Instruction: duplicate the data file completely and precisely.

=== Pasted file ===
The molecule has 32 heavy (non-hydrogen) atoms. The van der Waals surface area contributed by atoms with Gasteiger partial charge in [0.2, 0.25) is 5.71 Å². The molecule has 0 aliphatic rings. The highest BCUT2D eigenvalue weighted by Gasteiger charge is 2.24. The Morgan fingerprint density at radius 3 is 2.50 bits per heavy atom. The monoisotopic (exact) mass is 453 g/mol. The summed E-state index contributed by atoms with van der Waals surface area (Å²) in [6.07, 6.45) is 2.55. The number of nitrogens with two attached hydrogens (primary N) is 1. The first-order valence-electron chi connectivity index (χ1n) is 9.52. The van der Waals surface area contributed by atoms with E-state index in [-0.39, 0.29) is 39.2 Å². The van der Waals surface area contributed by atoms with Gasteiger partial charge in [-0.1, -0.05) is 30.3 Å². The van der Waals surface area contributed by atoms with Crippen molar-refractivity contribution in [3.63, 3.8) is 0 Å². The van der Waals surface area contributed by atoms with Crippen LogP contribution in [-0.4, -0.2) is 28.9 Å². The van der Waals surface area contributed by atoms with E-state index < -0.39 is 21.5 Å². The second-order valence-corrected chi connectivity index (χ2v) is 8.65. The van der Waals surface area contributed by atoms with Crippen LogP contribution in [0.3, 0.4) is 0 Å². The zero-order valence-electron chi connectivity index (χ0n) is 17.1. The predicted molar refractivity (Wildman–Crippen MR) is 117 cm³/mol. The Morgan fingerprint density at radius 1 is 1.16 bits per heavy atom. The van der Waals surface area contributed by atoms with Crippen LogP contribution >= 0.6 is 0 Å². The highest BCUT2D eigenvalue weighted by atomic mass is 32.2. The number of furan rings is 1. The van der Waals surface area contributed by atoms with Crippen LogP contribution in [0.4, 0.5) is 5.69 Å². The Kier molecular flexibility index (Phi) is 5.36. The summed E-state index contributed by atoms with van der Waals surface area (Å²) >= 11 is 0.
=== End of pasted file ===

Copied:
The molecule has 32 heavy (non-hydrogen) atoms. The van der Waals surface area contributed by atoms with Gasteiger partial charge in [0.2, 0.25) is 5.71 Å². The molecule has 0 aliphatic rings. The highest BCUT2D eigenvalue weighted by Gasteiger charge is 2.24. The Morgan fingerprint density at radius 3 is 2.50 bits per heavy atom. The monoisotopic (exact) mass is 453 g/mol. The summed E-state index contributed by atoms with van der Waals surface area (Å²) in [6.07, 6.45) is 2.55. The number of nitrogens with two attached hydrogens (primary N) is 1. The first-order valence-electron chi connectivity index (χ1n) is 9.52. The van der Waals surface area contributed by atoms with E-state index in [-0.39, 0.29) is 39.2 Å². The van der Waals surface area contributed by atoms with Gasteiger partial charge in [-0.1, -0.05) is 30.3 Å². The van der Waals surface area contributed by atoms with Crippen molar-refractivity contribution in [3.63, 3.8) is 0 Å². The van der Waals surface area contributed by atoms with Crippen LogP contribution in [-0.4, -0.2) is 28.9 Å². The van der Waals surface area contributed by atoms with E-state index < -0.39 is 21.5 Å². The second-order valence-corrected chi connectivity index (χ2v) is 8.65. The van der Waals surface area contributed by atoms with Crippen LogP contribution in [0.3, 0.4) is 0 Å². The zero-order valence-electron chi connectivity index (χ0n) is 17.1. The predicted molar refractivity (Wildman–Crippen MR) is 117 cm³/mol. The Morgan fingerprint density at radius 1 is 1.16 bits per heavy atom. The van der Waals surface area contributed by atoms with Crippen LogP contribution >= 0.6 is 0 Å². The highest BCUT2D eigenvalue weighted by atomic mass is 32.2. The number of furan rings is 1. The van der Waals surface area contributed by atoms with Crippen LogP contribution in [0.4, 0.5) is 5.69 Å². The Kier molecular flexibility index (Phi) is 5.36. The summed E-state index contributed by atoms with van der Waals surface area (Å²) >= 11 is 0.